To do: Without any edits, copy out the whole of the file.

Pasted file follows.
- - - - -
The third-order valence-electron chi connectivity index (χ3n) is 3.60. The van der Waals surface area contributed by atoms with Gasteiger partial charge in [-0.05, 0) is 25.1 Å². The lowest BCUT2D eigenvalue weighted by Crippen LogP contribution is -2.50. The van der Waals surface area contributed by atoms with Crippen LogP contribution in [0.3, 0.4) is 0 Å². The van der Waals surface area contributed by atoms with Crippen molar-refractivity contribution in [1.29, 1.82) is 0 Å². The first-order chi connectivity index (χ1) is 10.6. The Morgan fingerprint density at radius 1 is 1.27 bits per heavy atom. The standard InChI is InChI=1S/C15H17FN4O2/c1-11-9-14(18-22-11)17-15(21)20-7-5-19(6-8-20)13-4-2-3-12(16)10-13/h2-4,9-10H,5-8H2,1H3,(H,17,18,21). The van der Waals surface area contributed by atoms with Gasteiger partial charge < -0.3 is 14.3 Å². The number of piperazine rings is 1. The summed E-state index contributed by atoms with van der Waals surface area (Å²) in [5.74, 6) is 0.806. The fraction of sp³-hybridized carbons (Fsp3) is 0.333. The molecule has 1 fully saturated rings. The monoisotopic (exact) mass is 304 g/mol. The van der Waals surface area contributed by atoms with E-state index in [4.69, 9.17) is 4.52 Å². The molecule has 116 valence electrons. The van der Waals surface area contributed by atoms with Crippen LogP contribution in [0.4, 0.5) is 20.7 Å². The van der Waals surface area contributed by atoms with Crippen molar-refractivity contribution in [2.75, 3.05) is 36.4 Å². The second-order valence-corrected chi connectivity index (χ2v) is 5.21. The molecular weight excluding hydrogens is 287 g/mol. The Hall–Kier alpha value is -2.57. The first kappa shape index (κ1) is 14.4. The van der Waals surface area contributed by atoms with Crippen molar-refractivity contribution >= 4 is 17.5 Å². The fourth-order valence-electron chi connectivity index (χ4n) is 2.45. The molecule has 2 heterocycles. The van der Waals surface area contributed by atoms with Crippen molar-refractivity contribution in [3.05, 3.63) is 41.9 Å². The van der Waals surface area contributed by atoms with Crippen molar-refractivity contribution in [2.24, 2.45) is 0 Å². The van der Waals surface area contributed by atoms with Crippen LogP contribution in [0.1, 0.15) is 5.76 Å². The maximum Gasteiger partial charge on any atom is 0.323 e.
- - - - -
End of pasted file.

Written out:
The third-order valence-electron chi connectivity index (χ3n) is 3.60. The van der Waals surface area contributed by atoms with Gasteiger partial charge in [-0.05, 0) is 25.1 Å². The lowest BCUT2D eigenvalue weighted by Crippen LogP contribution is -2.50. The van der Waals surface area contributed by atoms with Crippen LogP contribution in [0.3, 0.4) is 0 Å². The van der Waals surface area contributed by atoms with Crippen molar-refractivity contribution in [1.29, 1.82) is 0 Å². The first-order chi connectivity index (χ1) is 10.6. The Morgan fingerprint density at radius 1 is 1.27 bits per heavy atom. The standard InChI is InChI=1S/C15H17FN4O2/c1-11-9-14(18-22-11)17-15(21)20-7-5-19(6-8-20)13-4-2-3-12(16)10-13/h2-4,9-10H,5-8H2,1H3,(H,17,18,21). The van der Waals surface area contributed by atoms with Gasteiger partial charge < -0.3 is 14.3 Å². The number of piperazine rings is 1. The summed E-state index contributed by atoms with van der Waals surface area (Å²) in [5.74, 6) is 0.806. The fraction of sp³-hybridized carbons (Fsp3) is 0.333. The molecule has 1 fully saturated rings. The monoisotopic (exact) mass is 304 g/mol. The van der Waals surface area contributed by atoms with E-state index in [4.69, 9.17) is 4.52 Å². The molecule has 116 valence electrons. The van der Waals surface area contributed by atoms with Crippen LogP contribution in [0.4, 0.5) is 20.7 Å². The van der Waals surface area contributed by atoms with Crippen molar-refractivity contribution in [2.75, 3.05) is 36.4 Å². The second-order valence-corrected chi connectivity index (χ2v) is 5.21. The molecular weight excluding hydrogens is 287 g/mol. The Hall–Kier alpha value is -2.57. The first kappa shape index (κ1) is 14.4. The van der Waals surface area contributed by atoms with Crippen molar-refractivity contribution >= 4 is 17.5 Å². The fourth-order valence-electron chi connectivity index (χ4n) is 2.45. The molecule has 2 heterocycles. The van der Waals surface area contributed by atoms with Crippen molar-refractivity contribution in [3.05, 3.63) is 41.9 Å². The van der Waals surface area contributed by atoms with Crippen molar-refractivity contribution in [2.24, 2.45) is 0 Å². The van der Waals surface area contributed by atoms with Crippen LogP contribution in [0.1, 0.15) is 5.76 Å². The maximum Gasteiger partial charge on any atom is 0.323 e.